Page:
After breaking his ribs in a truck accident, he suffered an allergic reaction to painkillers in hospital and his heart stopped.
“There was a tunnel but not like it’s usually described,” he says.
“I fell into it and what I saw was colour wrapped all around me, like I was integrated into it.
“I could hear the colour talking to me, millions of voices.
"I looked down and saw the ocean and noticed a man in the water, about knee deep and he turned around suddenly. The biggest surprise of my ‘death’ is that it was my father
“Me and my dad had a very difficult relationship in life. We couldn’t even hug. So when he died, I felt very bitter and regretful of the fact that he never told me he loved me.
“I’m looking at his face and saying ‘this is my opportunity, my second chance to make peace with my dad, which I could never do in life'. We hugged and we said we loved each other.
“That has changed my life in so many ways, just knowing that he did love me and he did care.”
He claims his dad told him he had to return, and promised he would come and fetch Jose when it was “his time,” and then he “transitioned back.”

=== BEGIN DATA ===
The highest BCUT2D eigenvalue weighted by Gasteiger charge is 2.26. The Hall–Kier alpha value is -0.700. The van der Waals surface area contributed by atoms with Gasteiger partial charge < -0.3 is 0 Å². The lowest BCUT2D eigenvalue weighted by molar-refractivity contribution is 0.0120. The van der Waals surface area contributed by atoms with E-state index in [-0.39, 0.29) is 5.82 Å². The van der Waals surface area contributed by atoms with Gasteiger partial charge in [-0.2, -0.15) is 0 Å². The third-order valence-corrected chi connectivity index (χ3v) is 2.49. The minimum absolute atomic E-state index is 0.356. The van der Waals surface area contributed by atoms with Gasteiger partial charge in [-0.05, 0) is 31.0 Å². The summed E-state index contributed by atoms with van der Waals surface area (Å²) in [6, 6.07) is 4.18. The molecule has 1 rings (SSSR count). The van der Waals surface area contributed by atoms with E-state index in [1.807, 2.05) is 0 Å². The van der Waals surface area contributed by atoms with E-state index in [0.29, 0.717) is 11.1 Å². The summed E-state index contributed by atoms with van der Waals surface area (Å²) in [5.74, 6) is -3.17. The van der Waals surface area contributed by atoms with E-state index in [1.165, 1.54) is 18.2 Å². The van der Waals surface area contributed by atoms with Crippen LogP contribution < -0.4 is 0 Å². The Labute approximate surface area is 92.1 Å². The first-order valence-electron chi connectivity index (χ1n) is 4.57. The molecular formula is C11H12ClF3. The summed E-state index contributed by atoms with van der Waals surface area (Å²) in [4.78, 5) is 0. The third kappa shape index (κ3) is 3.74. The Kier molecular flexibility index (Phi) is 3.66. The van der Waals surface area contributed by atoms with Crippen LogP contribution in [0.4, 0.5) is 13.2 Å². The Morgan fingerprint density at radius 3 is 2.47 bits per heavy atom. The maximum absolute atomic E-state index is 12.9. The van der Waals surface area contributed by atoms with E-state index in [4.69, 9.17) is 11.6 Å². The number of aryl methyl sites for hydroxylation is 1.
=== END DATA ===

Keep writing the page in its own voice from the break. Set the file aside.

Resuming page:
But Jose says the experience had a profound effect.
“It truly healed my spirit,” he says. “Before I was moving through life, I wasn’t living. I wasn’t alive.”
Despite four decades of research, Bruce Greyson says the NDEs are still largely a mystery and he dismisses theories that they are caused by drugs given to dying patients or by a lack of oxygen in the brain.
“The more drugs people are given the less likely they are to have a NDE, so drugs inhibit rather than enhance the experience,” he says.
“And we know from decades of research that when they suffer from lack of oxygen people become frightened, belligerent, terrified of what's happening to them. It’s very unlike the blissful, peaceful experience reported.”
Surviving Death is available on Netflix from today